The Ministry of Labor, working with police and the Carabinieri, is responsible for enforcement of child labor laws, but its efforts produced limited results. As of August 31, the Ministry of Interior had identified 14,378 unaccompanied minors in the country, of whom 8,944 were housed in authorized shelters. Of those assisted, 95 percent were boys and approximately 81 percent were between the ages of 16 and 17. The top three countries of origin for child laborers were Egypt, Albania, and Eritrea.
Romani adults continued to use Romani children of all ages for forced begging and, in some instances, for sexual exploitation and theft (see section 6, Children). Police did not always intervene to prevent forced begging by Romani children.
The Ministry of Labor recognized that unaccompanied minors were more vulnerable to child labor and worked to prevent exploitation by placing them in protected communities that provided education and other services.
d. Discrimination with Respect to Employment and Occupation
The law prohibits discrimination in employment based on race, color, sex, religion, political opinion, national origin or citizenship, social origin, disability, sexual orientation or gender identity, age, language, HIV-positive status or other communicable diseases. The law requires equal pay for equal work. The government effectively enforced the law by imposing fines sufficient to deter violations.
There were reports of employment discrimination based on race or ethnicity. In 2014 the National Office to Combat Racial Discrimination reported that 80 percent of the 252 cases of alleged discrimination based on race or ethnicity it received involved discrimination in access to employment. The office provided legal assistance and helped mediate disputes.
Discrimination based on gender, religion, disability, sexual orientation, and gender identity also occurred. On September 25, an unemployed worker set himself on fire in a local government building near Lecce to protest discrimination he claimed to have suffered at his former place of employment because of his sexual orientation.
Women were underrepresented among executives and managers, accounting for 26 percent of the total according to the International Labor Organization. The national authority monitoring the Milan stock market reported that in 2014 some 23 percent of the board members of listed companies were women. According to Eurostat, the earnings of women were on average 73 percent those of men. Employment discrimination based on pregnancy or maternity was also reported.
e. Acceptable Conditions of Work
The law does not provide for a minimum wage. Instead, collective bargaining contracts negotiated between unions and employers set minimum wage levels for different sectors of the economy. During the year the government set the official poverty line at 1,047 euros ($1,152) per month for a family of two. The legal workweek is 40 hours. Overtime work may not exceed two hours per day or an average of 12 hours per week. Unless limited by a collective bargaining agreement, the law sets maximum overtime hours in industrial firms at no more than 80 hours per quarter and 250 hours annually. The law prohibits compulsory overtime and provides for paid annual holidays. It requires rest periods of one day per week and 11 hours per day. Premium pay is required for overtime. The law sets basic health and safety standards and guidelines for compensation for on-the-job injuries. The law prohibits labor exploitation and illicit mediation.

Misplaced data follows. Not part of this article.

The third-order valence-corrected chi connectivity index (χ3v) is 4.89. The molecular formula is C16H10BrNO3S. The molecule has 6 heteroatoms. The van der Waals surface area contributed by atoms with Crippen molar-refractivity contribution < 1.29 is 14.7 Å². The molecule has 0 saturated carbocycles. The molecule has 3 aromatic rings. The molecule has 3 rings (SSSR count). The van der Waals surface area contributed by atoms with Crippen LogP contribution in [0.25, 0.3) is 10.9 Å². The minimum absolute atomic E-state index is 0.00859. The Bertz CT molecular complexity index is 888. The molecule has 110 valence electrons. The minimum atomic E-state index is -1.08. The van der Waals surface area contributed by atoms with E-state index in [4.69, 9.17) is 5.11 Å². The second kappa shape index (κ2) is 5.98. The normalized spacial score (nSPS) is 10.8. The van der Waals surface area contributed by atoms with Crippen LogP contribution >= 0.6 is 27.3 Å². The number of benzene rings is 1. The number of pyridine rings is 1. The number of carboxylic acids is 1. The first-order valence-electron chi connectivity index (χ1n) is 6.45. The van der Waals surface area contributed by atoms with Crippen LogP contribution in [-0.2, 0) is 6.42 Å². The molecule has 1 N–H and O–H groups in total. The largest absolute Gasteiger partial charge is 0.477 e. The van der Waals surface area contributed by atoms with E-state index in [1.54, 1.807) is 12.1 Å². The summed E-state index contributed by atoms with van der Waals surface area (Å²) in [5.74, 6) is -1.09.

The government, with regular union input, effectively enforced standards in the formal sector of the economy. Labor standards were only partially enforced in the informal sector. The Ministry of Labor is responsible for enforcement.
Resources, inspections, and remediation were generally adequate to ensure compliance in the formal sector only. Penalties for violations included up to six months' incarceration and fines of up to 6,400 euros ($7,000) but were not sufficient to deter all violations.
An independent research center, Fondazione Studi dei Consulenti del Lavoro, estimated that approximately two million individuals worked in the informal sector in 2014. Informal workers were often underpaid and exposed to safety hazards. Irregular workers were employed in the service sector (66 percent), construction (15 percent), industry (14 percent), and agriculture (6 percent). Authorities fined a total of 41,030 persons for informal work.
According to ISTAT, 43 percent of the country's 1.2 million agricultural workers did not have legal employment agreements and faced harsh working and living conditions. Family members and minors who worked in small, family-owned businesses faced similar conditions. In October the independent research center Eurispes estimated that 32 percent of workers in agriculture, mainly foreigners, were irregular and that employers required them to work for up to 12 hours a day for a daily wage averaging 20 euros ($22). In 2014 the Ministry of Labor and Social Policies ordered 6,800 companies suspended for having hired unregistered workers.
The union monitoring organization Observatory Placido Rizzotto reported that approximately 70,000 foreign workers were employed illegally in agriculture and often exploited by Italian intermediaries. The average salary was an estimated three euros ($3.30) per hour for an average 10 hours a day. There were reports from some areas of Calabria, Apulia, Campania, and Sicily of significant numbers of informal foreign workers living and working in substandard or unsafe conditions.
According to the National Institute for Insurance against Accidents at Work, workers were generally able to remove themselves from dangerous health or safety conditions without jeopardizing their employment, and authorities protected employees in these situations.